In line with this approach, banks with (severe) capital depletion in the adverse scenario should generally expect a higher P2G than banks with better results.
In cases where severe capital depletion highlights particular risks in certain areas of business, the joint supervisory teams (JSTs) use this information to follow up with targeted supervisory initiatives and, where appropriate, measures to ensure that those risks are properly managed.
How are stress test results integrated into the SREP?
Stress test results feed into the SREP both quantitatively and qualitatively.
1. Quantitative outcome
- The methodology for setting the P2G follows a two-step approach. In step 1, the bank is placed in a bucket according to its maximum Common Equity Tier 1 capital depletion in the supervisory stress test. The buckets are designed on the basis of recent supervisory experience, SSM risk tolerance and statistical analysis of stress test results. In step 2, the JSTs apply their expert judgement to adjust the P2G to the profile of each bank. The JSTs can adjust this within the ranges of the corresponding bucket and, exceptionally, beyond them.
- In the 2023 SREP, the ECB will, for the first time, apply a new methodology to determine the P2G, to address the risk of excessive leverage. This capital guidance seeks to ensure that a bank’s own funds can absorb potential losses resulting from stress scenarios. To set the leverage ratio P2G, the ECB will use the leverage ratio projections in the adverse scenario of the stress test as a starting point and will follow a similar two-step process as described for the P2G above. Leverage ratio P2G is imposed only for certain institutions, for example where the projected leverage ratio falls below the overall leverage ratio requirement.
2. Qualitative outcome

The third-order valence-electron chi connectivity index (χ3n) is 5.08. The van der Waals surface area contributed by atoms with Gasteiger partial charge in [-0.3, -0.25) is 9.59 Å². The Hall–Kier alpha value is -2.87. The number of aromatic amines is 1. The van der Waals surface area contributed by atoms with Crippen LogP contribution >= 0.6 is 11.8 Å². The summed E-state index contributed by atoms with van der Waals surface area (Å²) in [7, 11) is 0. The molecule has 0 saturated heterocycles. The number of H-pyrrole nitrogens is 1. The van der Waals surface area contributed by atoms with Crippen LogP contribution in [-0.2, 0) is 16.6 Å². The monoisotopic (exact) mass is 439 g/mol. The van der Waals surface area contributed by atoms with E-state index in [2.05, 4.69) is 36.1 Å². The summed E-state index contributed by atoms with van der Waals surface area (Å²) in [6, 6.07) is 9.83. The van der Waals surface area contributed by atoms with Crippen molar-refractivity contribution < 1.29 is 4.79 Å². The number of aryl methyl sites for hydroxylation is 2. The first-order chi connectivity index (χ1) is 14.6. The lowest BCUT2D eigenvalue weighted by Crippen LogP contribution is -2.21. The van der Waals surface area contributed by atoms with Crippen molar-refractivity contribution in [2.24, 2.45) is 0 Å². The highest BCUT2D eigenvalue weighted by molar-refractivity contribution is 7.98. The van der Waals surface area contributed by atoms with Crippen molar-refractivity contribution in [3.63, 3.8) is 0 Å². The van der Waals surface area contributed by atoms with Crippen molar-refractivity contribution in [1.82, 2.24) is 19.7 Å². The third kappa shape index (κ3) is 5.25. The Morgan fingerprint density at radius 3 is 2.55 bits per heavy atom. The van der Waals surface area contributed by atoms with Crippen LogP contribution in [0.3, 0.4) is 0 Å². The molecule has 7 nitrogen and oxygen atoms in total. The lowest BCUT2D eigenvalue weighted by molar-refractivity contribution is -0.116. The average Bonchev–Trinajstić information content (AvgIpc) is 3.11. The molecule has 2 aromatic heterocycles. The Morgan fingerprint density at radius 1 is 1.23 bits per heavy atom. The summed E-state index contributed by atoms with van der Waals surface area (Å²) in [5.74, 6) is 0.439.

- The stress test offers supervisors many insights into the risks and vulnerabilities of a bank, as well as its risk management capabilities. The JSTs consider different aspects when assessing a bank’s internal governance and risk management in the context of the SREP, which eventually influence how the P2R is calculated. These aspects include, for instance, the timeliness and accuracy of data, as well as the quality of information received. Similarly, quantitative metrics derived directly from data aim to provide the JSTs with measurable criteria to assess a bank’s performance by applying a scoring system based on four levels. Both the ability of banks to cope with the data requirements and their responsiveness throughout the stress test are measured. In addition, JSTs carry out a qualitative assessment of the banks’ performance during the stress test quality assurance cycles.
- Bank projections in the 2023 stress test were calculated based on the accounting rules that were applicable as of 31 December 2022. As the IFRS 17 accounting standard for insurance activities only entered into force on 1 January 2023, this was not considered in the exercise. To ensure sufficient transparency, the EBA has however disclosed selected memorandum items which include the impact of IFRS 17. This should facilitate comparisons between the stress test outcome and the relevant capital ratios as of 1 January 2023. These memorandum items have however not been subject to the same thorough quality assurance as performed by competent authorities for the other published stress test data.